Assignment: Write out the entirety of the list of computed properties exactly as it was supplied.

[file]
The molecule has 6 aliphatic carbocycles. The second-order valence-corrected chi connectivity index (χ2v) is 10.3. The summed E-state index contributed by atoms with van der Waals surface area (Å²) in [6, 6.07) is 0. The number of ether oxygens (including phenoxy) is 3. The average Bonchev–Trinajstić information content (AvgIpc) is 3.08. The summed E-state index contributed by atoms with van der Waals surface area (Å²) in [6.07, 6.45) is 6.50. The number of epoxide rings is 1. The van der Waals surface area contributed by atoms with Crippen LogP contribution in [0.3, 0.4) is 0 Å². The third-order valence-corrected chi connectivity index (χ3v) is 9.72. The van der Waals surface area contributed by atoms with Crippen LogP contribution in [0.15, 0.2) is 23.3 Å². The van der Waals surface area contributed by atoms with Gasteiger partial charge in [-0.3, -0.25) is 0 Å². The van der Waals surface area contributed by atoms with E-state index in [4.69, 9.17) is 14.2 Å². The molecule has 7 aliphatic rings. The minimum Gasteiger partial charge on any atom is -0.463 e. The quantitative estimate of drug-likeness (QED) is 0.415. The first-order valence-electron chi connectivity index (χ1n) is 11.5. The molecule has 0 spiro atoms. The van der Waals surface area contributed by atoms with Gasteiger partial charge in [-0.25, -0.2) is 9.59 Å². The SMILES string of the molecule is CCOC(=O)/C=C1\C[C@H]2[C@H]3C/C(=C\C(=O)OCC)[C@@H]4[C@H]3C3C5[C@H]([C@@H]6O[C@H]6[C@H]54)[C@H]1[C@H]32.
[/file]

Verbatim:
The molecule has 6 aliphatic carbocycles. The second-order valence-corrected chi connectivity index (χ2v) is 10.3. The summed E-state index contributed by atoms with van der Waals surface area (Å²) in [6, 6.07) is 0. The number of ether oxygens (including phenoxy) is 3. The average Bonchev–Trinajstić information content (AvgIpc) is 3.08. The summed E-state index contributed by atoms with van der Waals surface area (Å²) in [6.07, 6.45) is 6.50. The number of epoxide rings is 1. The van der Waals surface area contributed by atoms with Crippen LogP contribution in [0.3, 0.4) is 0 Å². The third-order valence-corrected chi connectivity index (χ3v) is 9.72. The van der Waals surface area contributed by atoms with Crippen LogP contribution in [0.15, 0.2) is 23.3 Å². The van der Waals surface area contributed by atoms with Gasteiger partial charge in [-0.3, -0.25) is 0 Å². The van der Waals surface area contributed by atoms with E-state index in [4.69, 9.17) is 14.2 Å². The molecule has 7 aliphatic rings. The minimum Gasteiger partial charge on any atom is -0.463 e. The quantitative estimate of drug-likeness (QED) is 0.415. The first-order valence-electron chi connectivity index (χ1n) is 11.5. The molecule has 0 spiro atoms. The van der Waals surface area contributed by atoms with Gasteiger partial charge in [-0.25, -0.2) is 9.59 Å². The SMILES string of the molecule is CCOC(=O)/C=C1\C[C@H]2[C@H]3C/C(=C\C(=O)OCC)[C@@H]4[C@H]3C3C5[C@H]([C@@H]6O[C@H]6[C@H]54)[C@H]1[C@H]32.